The town of Culver, north of Haystack Butte in south-central Jefferson County, had its beginings as Perryville in the 1880s. It was named after Perry Read, who established a stage station on the road to Prineville. By 1900, the settlement had a store, a school, a blacksmith shop, and a hotel; and in that year O.G. Collver applied for a post-office, which was granted under the simplified name of Culver.
In about 1909, with the coming of railroad lines into central Oregon a certainty, the city fathers of Culver moved their town six miles west to Dan Swift's homestead site, north of Juniper Butte, where it would intercept the railroad. J.C. Cockerham and William C. Barber are generally reckoned as the fathers of the "new" Culver. When the first Oregon Trunk train came through on April 15, 1911, the relocated town was there to greet it.
In the 1914 state election, voters approved the creation of Jefferson County out of Crook County, and Governor Oswald West appointed three commissioners: William Boegli of Culver, John King of Metolius, and Roscoe Gard of Madras. When these worthies met early in 1915 to choose a temporary county seat, each man voted for his own town. After two days of balloting and 340 ballots, King sided with Boegli, and Culver was chosen as the site of official county business.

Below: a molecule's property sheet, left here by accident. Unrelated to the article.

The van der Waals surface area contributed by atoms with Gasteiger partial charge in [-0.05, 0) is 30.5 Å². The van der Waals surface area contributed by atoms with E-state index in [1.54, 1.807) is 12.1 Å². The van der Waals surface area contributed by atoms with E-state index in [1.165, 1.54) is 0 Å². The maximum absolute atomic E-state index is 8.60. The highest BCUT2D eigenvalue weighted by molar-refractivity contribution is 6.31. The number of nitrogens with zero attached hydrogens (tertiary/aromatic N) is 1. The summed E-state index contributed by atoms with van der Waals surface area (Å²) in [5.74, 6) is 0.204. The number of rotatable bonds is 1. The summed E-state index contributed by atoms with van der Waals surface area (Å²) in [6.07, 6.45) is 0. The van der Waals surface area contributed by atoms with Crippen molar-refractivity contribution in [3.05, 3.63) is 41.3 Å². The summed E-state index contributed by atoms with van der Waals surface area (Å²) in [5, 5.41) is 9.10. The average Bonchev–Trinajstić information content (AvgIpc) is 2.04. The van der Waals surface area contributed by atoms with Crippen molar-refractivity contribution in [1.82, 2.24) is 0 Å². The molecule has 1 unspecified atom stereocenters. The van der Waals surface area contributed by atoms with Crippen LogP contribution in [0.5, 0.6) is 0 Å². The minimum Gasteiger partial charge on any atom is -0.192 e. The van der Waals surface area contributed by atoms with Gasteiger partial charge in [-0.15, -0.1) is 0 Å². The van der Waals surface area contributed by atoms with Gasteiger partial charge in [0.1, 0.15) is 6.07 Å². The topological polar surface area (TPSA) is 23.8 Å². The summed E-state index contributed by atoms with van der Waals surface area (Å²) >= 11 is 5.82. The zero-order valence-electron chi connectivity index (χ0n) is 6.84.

Madras, already a larger town, agitated to become the permanent county seat, and in the elections of 1916, voters approved the change. Culver responded with a blocking injunction, which was overruled. Wasting no time, early on January 1, 1917, an enthusiastic delegation from Madras arrived in Culver in Model T's, wagons, and buggies to carry the records and instruments of the infant county back in triumph to Madras, which has been the official county seat ever since. No blood was shed in the episode, but nearly a century later, Culver—now a thriving farming and recreational center, with a 2010 population of 1,357—still remembers what it lost to Madras on a snowy New Year's Day in 1917.
Rex Barber, son of Culver's founder W.C. "Bill" Barber, was a "flying ace" in the Army Air Corps during WWII in the South Pacific and China, and is credited with shooting down Japanese Admiral Yamamoto in 1943. The new highway bridge over the Crooked River Gorge is named "The Rex Barber War Memorial Bridge" in his honor. Culver was incorporated in 1946.